• Cerebellar Pilocytic Astrocytoma in Children

    Cerebellar pilocytic astrocytomas are brain tumors that arise from glial cells in the brain called astrocytomas, which make up the supportive network of the brain, providing structural support and other functions.

    These tumors, which are the most common type of low-grade glioma, grow in the cerebellum, the part of the brain that controls balance and coordination. Grade I tumors remain in one small focal area of the brain, while grade II tumors tend to spread out into surrounding areas. A chromosomal abnormality involving the BRAF gene is implicated in a large percentage of these tumors.

    Cerebellar Pilocytic Astrocytoma Treatment at Dana-Farber/Boston Children's

    Children with cerebellar pilocytic astrocytoma are treated at Dana-Farber/Boston Children's Cancer and Blood Disorders Center through our Glioma Program. Continue reading to learn more about Cerebellar Pilocytic Astrocytomas or visit the Glioma Program homepage to learn about our expertise and treatment options for this condition.

    Symptoms & Diagnosis

    Due to the relatively slow growth of cerebellar pilocytic astrocytomas, children may have symptoms for many months before seeing a doctor. Some children have more sudden onset of symptoms due to blockage of cerebrospinal fluid.

    The most common symptoms are related to increased pressure within the brain, including:

    • Headache (generally upon awakening in the morning)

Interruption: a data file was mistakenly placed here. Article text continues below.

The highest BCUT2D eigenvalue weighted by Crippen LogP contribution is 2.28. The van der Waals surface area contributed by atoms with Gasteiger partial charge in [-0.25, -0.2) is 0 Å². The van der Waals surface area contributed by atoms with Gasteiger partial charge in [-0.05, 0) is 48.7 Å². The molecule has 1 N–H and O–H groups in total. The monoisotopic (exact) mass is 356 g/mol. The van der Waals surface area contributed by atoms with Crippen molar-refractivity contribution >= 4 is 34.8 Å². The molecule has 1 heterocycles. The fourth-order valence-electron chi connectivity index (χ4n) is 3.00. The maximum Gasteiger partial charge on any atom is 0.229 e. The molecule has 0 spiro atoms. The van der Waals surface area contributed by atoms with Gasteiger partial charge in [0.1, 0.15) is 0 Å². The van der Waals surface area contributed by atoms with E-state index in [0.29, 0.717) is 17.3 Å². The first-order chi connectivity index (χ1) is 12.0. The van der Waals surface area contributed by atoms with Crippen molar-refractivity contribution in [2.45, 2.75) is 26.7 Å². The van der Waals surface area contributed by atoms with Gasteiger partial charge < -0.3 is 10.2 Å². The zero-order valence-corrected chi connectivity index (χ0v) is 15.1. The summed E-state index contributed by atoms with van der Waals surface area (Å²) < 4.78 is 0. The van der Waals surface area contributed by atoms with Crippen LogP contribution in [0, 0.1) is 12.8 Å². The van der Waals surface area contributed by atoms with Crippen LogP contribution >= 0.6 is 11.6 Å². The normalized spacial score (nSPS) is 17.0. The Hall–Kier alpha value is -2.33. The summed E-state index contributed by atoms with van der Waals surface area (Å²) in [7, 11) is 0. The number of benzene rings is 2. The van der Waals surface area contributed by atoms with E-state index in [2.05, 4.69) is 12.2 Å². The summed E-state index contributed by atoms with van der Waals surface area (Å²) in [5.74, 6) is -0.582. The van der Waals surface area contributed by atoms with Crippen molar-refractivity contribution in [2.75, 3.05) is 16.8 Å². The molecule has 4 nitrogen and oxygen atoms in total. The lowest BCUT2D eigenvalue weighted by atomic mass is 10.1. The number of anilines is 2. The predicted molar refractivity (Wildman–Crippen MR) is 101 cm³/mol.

• Vomiting
    • Fatigue
    • Balance and coordination difficulties
    • Vision problems such as seeing double

    In addition to a complete physical examination, doctors diagnose cerebellar pilocytic astrocytoma with diagnostic imaging, including a magnetic resonance imaging (MRI) or a computerized tomography (CT or CAT) scan  if there is evidence of cerebrospinal fluid blockage. In some cases a biopsy is required. 

    After all tests are completed, doctors will be able to outline the best treatment options.

    Treatment & Care Options

    The most common treatments for cerebellar pilocytic astrocytoma are:

    • Surgery – the most common and often the only treatment required, with high success rates
    • Chemotherapy – either before surgery to shrink the tumor or to kill cancer cells
    • Radiation therapy – since cure rates with surgery and chemotherapy are so high, most children don’t need radiation therapy

    Progressive or Recurrent Disease

    Grade I tumors are not associated with recurrence after complete surgical removal. Grade II tumors are more likely to recur, requiring a second attempt at surgical removal, as well as chemotherapy and/or radiation therapy.

    Long-term Outlook

    Innovative treatments have led to very high cure rates of 90 percent to 95 percent. Children cured of cerebellar pilocytic astrocytoma enjoy a quality of life better than most other children with cancer. Balance, strength and coordination may be compromised, but fertility and life expectancy are not.
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